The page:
a group of friends visit an escape room after a celebratory birthday dinner. The festivities are cut short when the insufferable scoundrels begin to succumb to grisly deaths for failing to correctly solve each of the puzzles.
Escape Room is really, really dull. It squanders what little potential it might of had by telling its story through the eyes of disposable characters that have zero redeeming qualities. Each and every one of the leads is obnoxious and underdeveloped. I was hard pressed to remember any of their names after the credit rolled. Not to mention, Tyler (the birthday boy) is both physically and verbally abusive to the woman with whom he’s having an affair. While that might be excusable if it somehow furthered the development of the film, it really does not.
It’s one thing to populate your movie with a couple of obnoxious characters that the audience can’t wait to see meet an untimely demise. But Noah Dorsey’s script doesn’t give the audience a single relatable character in the entire bunch. Making things even more frustrating, several minutes of the film’s already short runtime are devoted to a character who is present for dinner and then that parts company with the rest of the cast never to be heard from again. She could have just as easily not been in the film at all.
In addition to a series of badly written characters, Escape Room also features a bevy of awful performances. Really, really bad performances. Never, for even a brief moment, did I actually believe these people were friends. And when things got intense, all they did was yell at each other. But they couldn’t even do that convincingly.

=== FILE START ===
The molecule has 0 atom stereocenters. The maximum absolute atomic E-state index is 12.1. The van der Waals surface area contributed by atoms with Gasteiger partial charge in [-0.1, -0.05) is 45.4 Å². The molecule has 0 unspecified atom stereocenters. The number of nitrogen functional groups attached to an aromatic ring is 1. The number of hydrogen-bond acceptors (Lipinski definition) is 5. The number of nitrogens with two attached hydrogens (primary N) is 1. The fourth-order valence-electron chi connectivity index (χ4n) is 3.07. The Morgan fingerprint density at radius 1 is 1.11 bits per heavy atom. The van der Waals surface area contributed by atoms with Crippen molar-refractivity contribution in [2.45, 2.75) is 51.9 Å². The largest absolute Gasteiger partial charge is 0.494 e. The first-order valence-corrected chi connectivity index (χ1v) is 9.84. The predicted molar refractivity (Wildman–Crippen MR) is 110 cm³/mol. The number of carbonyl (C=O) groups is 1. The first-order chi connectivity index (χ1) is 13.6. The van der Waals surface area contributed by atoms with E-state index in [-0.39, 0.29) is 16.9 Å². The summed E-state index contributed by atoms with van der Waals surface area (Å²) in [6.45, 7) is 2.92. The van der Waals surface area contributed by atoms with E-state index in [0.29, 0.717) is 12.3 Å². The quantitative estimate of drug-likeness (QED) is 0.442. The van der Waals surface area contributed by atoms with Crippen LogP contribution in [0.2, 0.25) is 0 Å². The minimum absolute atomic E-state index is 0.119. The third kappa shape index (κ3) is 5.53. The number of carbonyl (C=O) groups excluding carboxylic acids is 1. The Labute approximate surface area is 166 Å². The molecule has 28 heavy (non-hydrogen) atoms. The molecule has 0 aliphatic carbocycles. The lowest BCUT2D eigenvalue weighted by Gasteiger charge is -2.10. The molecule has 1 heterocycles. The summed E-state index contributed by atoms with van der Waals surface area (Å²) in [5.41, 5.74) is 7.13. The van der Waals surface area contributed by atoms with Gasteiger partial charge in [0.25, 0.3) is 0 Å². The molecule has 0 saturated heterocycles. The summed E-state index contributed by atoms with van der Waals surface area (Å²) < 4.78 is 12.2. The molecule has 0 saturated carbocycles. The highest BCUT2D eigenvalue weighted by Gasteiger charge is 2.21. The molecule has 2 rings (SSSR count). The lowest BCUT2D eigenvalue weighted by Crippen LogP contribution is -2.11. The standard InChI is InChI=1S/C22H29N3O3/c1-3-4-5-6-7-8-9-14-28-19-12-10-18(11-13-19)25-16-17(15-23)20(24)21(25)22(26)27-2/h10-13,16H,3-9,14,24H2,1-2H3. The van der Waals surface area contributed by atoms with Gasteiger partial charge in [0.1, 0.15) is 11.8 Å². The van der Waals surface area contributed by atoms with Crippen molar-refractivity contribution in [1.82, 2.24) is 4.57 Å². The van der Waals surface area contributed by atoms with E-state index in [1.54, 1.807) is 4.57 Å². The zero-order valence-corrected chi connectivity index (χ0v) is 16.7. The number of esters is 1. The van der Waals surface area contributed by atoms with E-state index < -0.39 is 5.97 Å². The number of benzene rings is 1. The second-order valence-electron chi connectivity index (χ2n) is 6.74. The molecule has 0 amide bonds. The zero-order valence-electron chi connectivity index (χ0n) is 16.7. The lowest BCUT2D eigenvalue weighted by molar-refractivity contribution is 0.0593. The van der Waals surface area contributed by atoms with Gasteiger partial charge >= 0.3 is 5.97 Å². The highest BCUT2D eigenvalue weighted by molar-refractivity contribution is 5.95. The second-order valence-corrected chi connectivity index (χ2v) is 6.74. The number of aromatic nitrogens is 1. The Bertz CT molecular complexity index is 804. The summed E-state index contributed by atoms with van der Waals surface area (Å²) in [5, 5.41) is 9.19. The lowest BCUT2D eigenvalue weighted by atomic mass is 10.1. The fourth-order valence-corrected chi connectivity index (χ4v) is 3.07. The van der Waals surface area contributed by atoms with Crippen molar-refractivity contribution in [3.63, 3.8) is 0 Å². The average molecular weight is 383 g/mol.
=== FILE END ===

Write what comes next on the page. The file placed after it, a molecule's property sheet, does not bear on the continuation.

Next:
One could argue that director Will Wernick (Alone) does an OK job of building tension but when the audience doesn’t care about anyone onscreen, it’s difficult to sustain that. Further complicating things, what precious little we do learn about the characters is rarely anything that augments their development.
Another in my long list of complaints is that the logic behind the puzzles in the escape room was often barely explained. How did these characters come up with these answers? Does anyone know? Does anyone care? In several cases, Tyler is making assumptions based on a series of conclusions that we haven’t even been let in on.
Perhaps not surprisingly, the ending is a big disappointment. The film sets itself up for a twist during the final sequence but the big reveal is free of any big revelation. I felt cheated long before the final frame but I actually started to feel like my intelligence had been insulted by the time the end credits rolled.
The idea of an escape room that pits its participants against killer consequences could have worked if someone had given the screenplay a major overhaul and injected it with a little excitement and scripted characters that didn’t come across as so detestable. But as it stands, this reads as a drastically inferior Saw knockoff.
The only real praise that I have to offer Escape Room is that the effects work isn’t terrible and it’s runtime is only 81-minutes.
Escape Room is on DVD, DigitalHD, and On Demand starting October 17th. However, there’s no need to waste your time or money on this one. It is a colossal failure in almost every way.
WICKED RATING: 2/10
Director(s): Will Wernick
Writer(s): Noah Dorsey
Stars: Evan Williams, Elisabeth Hower, and Annabelle Stephenson
Release: October 17, 2017 DVD
Studio/ Production Co: LionsGate